Then the fan service comes in – the Millennium Falcon and Han Solo (Harrison Ford) and Chewbacca (Peter Mayhew), and Leia (Carrie Fisher) and R2-D2 and C-3P0. All good, and Ford’s Solo, in particular, gets a lot of screentime and is always fun to be around.
And then the film settles into a New Hope groove, and everything is fine and efficient and expertly-crafted in storytelling terms and visual finesse, but the new characters haven’t been given enough of an arc or backstory or simply downtime up on screen to resonate in the same way iconic characters from the Original Trilogy did.
There are big emotional moments here that don’t quite work as intended because we haven’t spent enough with these characters or fully grasp their backstory. One, in particular, is sure to divide fans.
But the return to the spirit of the Original Trilogy makes up for The Force Awakens’ reliance on its formulaic plotting. During the film’s first act, set the Tatooine-like desert planet of Jakku, a wonderful array of creatures created using practical effects fills the screen. These things have a tangible weight and physical presence and artisan craftsmanship about them, and I don’t think we’ve seen anything like them – in any movie – since 1983’s Jedi.
I cannot praise the decision to employ these practical effects or the skill with which they are executed enough. Including BB-8, they’re the highlight of the film.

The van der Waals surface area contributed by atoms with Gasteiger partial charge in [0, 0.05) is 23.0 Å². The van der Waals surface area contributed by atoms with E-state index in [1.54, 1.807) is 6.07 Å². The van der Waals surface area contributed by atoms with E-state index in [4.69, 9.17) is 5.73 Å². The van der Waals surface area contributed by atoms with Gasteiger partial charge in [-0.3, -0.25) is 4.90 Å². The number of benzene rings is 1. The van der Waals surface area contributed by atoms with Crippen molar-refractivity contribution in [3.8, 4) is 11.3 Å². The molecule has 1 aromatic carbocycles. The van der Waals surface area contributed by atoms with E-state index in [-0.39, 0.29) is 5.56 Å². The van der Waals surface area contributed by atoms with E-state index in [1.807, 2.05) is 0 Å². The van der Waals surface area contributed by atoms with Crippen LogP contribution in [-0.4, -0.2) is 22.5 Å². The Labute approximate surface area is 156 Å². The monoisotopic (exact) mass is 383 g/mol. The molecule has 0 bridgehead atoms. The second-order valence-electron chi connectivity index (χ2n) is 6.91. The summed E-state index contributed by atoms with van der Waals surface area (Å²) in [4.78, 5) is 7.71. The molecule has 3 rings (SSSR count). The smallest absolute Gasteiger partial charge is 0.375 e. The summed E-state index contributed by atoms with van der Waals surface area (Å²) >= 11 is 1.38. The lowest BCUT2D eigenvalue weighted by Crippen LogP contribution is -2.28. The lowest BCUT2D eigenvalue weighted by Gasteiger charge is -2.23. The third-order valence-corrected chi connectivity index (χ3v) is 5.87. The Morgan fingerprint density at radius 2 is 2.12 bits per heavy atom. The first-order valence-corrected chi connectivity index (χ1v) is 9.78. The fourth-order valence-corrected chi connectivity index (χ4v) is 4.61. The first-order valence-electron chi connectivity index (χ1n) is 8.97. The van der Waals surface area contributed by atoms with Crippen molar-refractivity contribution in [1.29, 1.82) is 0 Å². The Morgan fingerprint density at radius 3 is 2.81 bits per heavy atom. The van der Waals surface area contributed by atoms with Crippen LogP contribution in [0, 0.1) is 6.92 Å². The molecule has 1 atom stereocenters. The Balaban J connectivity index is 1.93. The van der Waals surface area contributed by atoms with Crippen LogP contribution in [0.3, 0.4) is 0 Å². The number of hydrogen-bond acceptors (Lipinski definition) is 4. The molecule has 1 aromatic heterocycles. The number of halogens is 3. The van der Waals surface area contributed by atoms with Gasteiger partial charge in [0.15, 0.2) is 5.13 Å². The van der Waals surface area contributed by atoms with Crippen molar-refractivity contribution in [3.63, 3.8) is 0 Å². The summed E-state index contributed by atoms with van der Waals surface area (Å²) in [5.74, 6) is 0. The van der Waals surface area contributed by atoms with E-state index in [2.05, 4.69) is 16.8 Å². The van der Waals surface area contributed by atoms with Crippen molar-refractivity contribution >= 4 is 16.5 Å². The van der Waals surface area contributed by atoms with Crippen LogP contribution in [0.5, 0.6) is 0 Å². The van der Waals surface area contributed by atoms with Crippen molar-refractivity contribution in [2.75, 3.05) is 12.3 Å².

The few wholly-CGI characters, meanwhile, represent a weak spot: in motion-capture, Andy Serkis plays Snoke, a hulking replacement for The Emperor, Lupita Nyong’o is the vaguely Yoda-like Maz Kanata, and Simon Pegg is the junkyard captain Rey sells her scrap to.
Each of these characters, I felt, could have easily been crafted with traditional effects; maybe it’s just me, but seeing these things always brings me out of a movie. The skill of creating lifelike animated characters has nearly been perfected, but the technical application of putting them onscreen alongside real people and physical objects hasn’t changed since Roger Rabbit.
That’s a minor quibble, and completely expected – the surprise here is how much practical work has been used. With Mad Max and this new Star Wars flick, Hollywood seems to be bucking the CGI trend and finally delivering some truly appealing work.
Three decades later, The Force Awakens is finally the Star Wars film we’ve been looking for. It delivers in just about every way imaginable.